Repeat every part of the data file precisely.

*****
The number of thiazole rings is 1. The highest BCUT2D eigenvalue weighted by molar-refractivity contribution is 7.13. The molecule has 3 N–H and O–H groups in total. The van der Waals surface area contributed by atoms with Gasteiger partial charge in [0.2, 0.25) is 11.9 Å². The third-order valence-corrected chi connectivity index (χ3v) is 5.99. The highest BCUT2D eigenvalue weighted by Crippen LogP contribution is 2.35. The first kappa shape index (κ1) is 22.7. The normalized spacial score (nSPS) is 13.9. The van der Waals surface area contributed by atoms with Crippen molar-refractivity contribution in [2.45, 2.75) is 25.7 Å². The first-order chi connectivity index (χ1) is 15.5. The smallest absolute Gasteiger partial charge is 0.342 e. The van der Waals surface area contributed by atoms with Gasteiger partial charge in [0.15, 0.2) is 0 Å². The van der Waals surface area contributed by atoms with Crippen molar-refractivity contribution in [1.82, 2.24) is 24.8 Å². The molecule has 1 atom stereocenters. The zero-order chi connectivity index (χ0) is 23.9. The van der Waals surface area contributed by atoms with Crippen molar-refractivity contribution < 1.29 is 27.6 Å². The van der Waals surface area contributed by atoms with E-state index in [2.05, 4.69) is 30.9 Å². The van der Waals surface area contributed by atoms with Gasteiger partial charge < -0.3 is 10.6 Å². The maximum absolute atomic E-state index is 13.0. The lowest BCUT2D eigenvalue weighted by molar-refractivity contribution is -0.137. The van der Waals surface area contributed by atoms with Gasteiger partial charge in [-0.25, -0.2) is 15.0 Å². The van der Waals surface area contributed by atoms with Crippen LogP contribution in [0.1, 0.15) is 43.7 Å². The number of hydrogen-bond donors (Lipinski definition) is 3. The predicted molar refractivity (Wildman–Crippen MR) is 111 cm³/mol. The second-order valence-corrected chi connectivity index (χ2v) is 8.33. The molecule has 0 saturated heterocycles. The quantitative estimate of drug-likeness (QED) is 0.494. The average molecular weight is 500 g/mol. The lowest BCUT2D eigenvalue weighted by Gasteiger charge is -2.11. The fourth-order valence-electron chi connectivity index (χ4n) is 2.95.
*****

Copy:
The number of thiazole rings is 1. The highest BCUT2D eigenvalue weighted by molar-refractivity contribution is 7.13. The molecule has 3 N–H and O–H groups in total. The van der Waals surface area contributed by atoms with Gasteiger partial charge in [0.2, 0.25) is 11.9 Å². The third-order valence-corrected chi connectivity index (χ3v) is 5.99. The highest BCUT2D eigenvalue weighted by Crippen LogP contribution is 2.35. The first kappa shape index (κ1) is 22.7. The normalized spacial score (nSPS) is 13.9. The van der Waals surface area contributed by atoms with Crippen molar-refractivity contribution in [2.45, 2.75) is 25.7 Å². The first-order chi connectivity index (χ1) is 15.5. The smallest absolute Gasteiger partial charge is 0.342 e. The van der Waals surface area contributed by atoms with Gasteiger partial charge in [0.15, 0.2) is 0 Å². The van der Waals surface area contributed by atoms with Crippen molar-refractivity contribution in [1.82, 2.24) is 24.8 Å². The molecule has 1 atom stereocenters. The zero-order chi connectivity index (χ0) is 23.9. The van der Waals surface area contributed by atoms with Crippen molar-refractivity contribution < 1.29 is 27.6 Å². The van der Waals surface area contributed by atoms with E-state index in [2.05, 4.69) is 30.9 Å². The van der Waals surface area contributed by atoms with Gasteiger partial charge < -0.3 is 10.6 Å². The maximum absolute atomic E-state index is 13.0. The lowest BCUT2D eigenvalue weighted by molar-refractivity contribution is -0.137. The van der Waals surface area contributed by atoms with Gasteiger partial charge in [-0.25, -0.2) is 15.0 Å². The van der Waals surface area contributed by atoms with Crippen LogP contribution in [0.1, 0.15) is 43.7 Å². The number of hydrogen-bond donors (Lipinski definition) is 3. The predicted molar refractivity (Wildman–Crippen MR) is 111 cm³/mol. The second-order valence-corrected chi connectivity index (χ2v) is 8.33. The molecule has 0 saturated heterocycles. The quantitative estimate of drug-likeness (QED) is 0.494. The average molecular weight is 500 g/mol. The lowest BCUT2D eigenvalue weighted by Gasteiger charge is -2.11. The fourth-order valence-electron chi connectivity index (χ4n) is 2.95.